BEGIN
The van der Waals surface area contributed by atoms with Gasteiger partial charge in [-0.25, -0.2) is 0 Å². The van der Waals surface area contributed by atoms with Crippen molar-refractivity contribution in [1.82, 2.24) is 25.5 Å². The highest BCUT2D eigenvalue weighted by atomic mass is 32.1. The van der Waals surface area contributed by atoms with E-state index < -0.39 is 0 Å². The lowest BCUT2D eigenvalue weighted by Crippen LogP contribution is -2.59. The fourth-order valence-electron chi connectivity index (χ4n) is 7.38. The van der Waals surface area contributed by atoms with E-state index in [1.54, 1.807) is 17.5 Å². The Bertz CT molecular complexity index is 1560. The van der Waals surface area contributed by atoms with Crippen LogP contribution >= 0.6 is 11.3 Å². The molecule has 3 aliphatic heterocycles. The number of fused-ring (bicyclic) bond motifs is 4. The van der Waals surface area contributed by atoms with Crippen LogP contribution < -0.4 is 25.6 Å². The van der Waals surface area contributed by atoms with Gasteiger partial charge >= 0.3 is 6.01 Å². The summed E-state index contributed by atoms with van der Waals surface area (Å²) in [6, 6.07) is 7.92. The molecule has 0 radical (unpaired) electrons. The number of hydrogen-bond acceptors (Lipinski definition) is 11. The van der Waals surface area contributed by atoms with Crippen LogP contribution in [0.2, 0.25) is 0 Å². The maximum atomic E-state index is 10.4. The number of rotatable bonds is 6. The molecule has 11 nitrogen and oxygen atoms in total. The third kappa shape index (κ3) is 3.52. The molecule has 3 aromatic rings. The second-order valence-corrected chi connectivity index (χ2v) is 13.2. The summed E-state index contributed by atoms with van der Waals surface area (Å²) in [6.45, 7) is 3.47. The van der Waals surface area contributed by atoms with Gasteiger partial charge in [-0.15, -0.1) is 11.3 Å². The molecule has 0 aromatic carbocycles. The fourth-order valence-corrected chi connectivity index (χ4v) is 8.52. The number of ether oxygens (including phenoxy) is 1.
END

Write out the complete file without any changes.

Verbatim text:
The van der Waals surface area contributed by atoms with Gasteiger partial charge in [-0.25, -0.2) is 0 Å². The van der Waals surface area contributed by atoms with Crippen molar-refractivity contribution in [1.82, 2.24) is 25.5 Å². The highest BCUT2D eigenvalue weighted by atomic mass is 32.1. The van der Waals surface area contributed by atoms with E-state index < -0.39 is 0 Å². The lowest BCUT2D eigenvalue weighted by Crippen LogP contribution is -2.59. The fourth-order valence-electron chi connectivity index (χ4n) is 7.38. The van der Waals surface area contributed by atoms with E-state index in [1.54, 1.807) is 17.5 Å². The Bertz CT molecular complexity index is 1560. The van der Waals surface area contributed by atoms with Crippen LogP contribution >= 0.6 is 11.3 Å². The molecule has 3 aliphatic heterocycles. The number of fused-ring (bicyclic) bond motifs is 4. The van der Waals surface area contributed by atoms with Crippen LogP contribution < -0.4 is 25.6 Å². The van der Waals surface area contributed by atoms with Gasteiger partial charge >= 0.3 is 6.01 Å². The summed E-state index contributed by atoms with van der Waals surface area (Å²) in [6, 6.07) is 7.92. The molecule has 0 radical (unpaired) electrons. The number of hydrogen-bond acceptors (Lipinski definition) is 11. The van der Waals surface area contributed by atoms with Crippen LogP contribution in [0.2, 0.25) is 0 Å². The maximum atomic E-state index is 10.4. The number of rotatable bonds is 6. The molecule has 11 nitrogen and oxygen atoms in total. The third kappa shape index (κ3) is 3.52. The molecule has 3 aromatic rings. The second-order valence-corrected chi connectivity index (χ2v) is 13.2. The summed E-state index contributed by atoms with van der Waals surface area (Å²) in [6.45, 7) is 3.47. The van der Waals surface area contributed by atoms with Gasteiger partial charge in [-0.15, -0.1) is 11.3 Å². The molecule has 0 aromatic carbocycles. The fourth-order valence-corrected chi connectivity index (χ4v) is 8.52. The number of ether oxygens (including phenoxy) is 1.